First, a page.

These Gloves Translate Sign Language Into Text or Speech

University of Washington
University of Washington / University of Washington

Two undergraduate students at the University of Washington have created a pair of smart gloves that can translate American Sign Language (ASL) automatically into text or speech. Designed to help bridge the communication gap between the Deaf and hearing communities, the SignAloud gloves use sophisticated sensors to recognize ASL gestures. They were recently awarded a $10,000 Lemelson-MIT Student Prize for their work.

The inventors, Navid Azodi and Thomas Pryor, created the SignAloud glove prototype in their spare time at school, using the tech resources provided by the UW CoMotion MakerSpace, which offers communal equipment for students.

Azodi and Pryor say they wanted to create a pair of gloves that not only translated American Sign Language, but was comfortable and lightweight.

“Many of the sign language translation devices already out there are not practical for everyday use,” Pryor explains. “Some use video input, while others have sensors that cover the user’s entire arm or body.”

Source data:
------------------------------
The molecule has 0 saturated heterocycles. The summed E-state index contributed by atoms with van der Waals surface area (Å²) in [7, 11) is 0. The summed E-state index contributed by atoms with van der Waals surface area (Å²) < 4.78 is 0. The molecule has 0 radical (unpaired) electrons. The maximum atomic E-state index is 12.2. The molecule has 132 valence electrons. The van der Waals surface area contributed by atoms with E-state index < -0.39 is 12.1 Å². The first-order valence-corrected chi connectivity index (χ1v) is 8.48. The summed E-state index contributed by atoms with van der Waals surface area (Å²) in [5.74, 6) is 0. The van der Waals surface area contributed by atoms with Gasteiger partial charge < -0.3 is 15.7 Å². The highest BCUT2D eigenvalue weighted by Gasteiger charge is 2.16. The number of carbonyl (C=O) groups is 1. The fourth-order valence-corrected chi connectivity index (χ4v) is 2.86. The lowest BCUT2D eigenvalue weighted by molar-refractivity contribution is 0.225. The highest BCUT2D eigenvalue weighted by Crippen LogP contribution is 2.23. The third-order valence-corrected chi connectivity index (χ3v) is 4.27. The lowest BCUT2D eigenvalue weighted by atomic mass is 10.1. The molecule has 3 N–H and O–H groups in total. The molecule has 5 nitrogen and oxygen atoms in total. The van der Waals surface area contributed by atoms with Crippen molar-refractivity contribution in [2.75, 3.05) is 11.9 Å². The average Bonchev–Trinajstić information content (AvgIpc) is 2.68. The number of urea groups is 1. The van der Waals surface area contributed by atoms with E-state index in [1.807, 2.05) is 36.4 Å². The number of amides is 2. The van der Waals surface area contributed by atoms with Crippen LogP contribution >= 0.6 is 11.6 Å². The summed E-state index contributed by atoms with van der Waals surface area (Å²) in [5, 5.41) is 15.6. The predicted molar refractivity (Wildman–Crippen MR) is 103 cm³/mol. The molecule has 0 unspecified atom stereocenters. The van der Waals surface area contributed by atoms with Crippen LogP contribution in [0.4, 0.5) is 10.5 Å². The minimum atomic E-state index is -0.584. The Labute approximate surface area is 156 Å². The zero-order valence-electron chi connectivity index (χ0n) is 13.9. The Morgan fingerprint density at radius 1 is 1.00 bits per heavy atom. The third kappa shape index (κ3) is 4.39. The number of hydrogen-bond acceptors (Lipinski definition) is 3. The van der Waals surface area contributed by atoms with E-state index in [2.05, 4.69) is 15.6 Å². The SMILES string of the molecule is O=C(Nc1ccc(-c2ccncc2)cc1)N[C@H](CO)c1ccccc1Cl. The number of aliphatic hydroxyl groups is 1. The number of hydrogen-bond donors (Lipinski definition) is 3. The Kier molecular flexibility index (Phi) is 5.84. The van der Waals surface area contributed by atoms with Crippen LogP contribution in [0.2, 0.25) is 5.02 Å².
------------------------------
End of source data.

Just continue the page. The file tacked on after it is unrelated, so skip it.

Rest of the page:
The SignAloud gloves, meanwhile, are more compact, covering only the hands. Pryor hopes that they could one day be as easy to use—and as commonplace—as hearing aids or contact lenses. (You can watch the technology in action below.)

The SignAloud gloves are equipped with sensors and connected via Bluetooth to a computer, which analyzes and translates gestures: Whenever a gesture matches the computer’s database, the word or phrase is spoken through a speaker. Pryor and Azadi believe the gloves could also be used to enhance user experience in virtual reality and monitor the rehabilitation of stroke patients, though their primary interest is developing them for use by the Deaf community.

“Our purpose for developing these gloves was to provide an easy-to-use bridge between native speakers of American Sign Language and the rest of the world,” Azodi explains. “The idea initially came out of our shared interest in invention and problem solving. But coupling it with our belief that communication is a fundamental human right, we set out to make it more accessible to a larger audience.”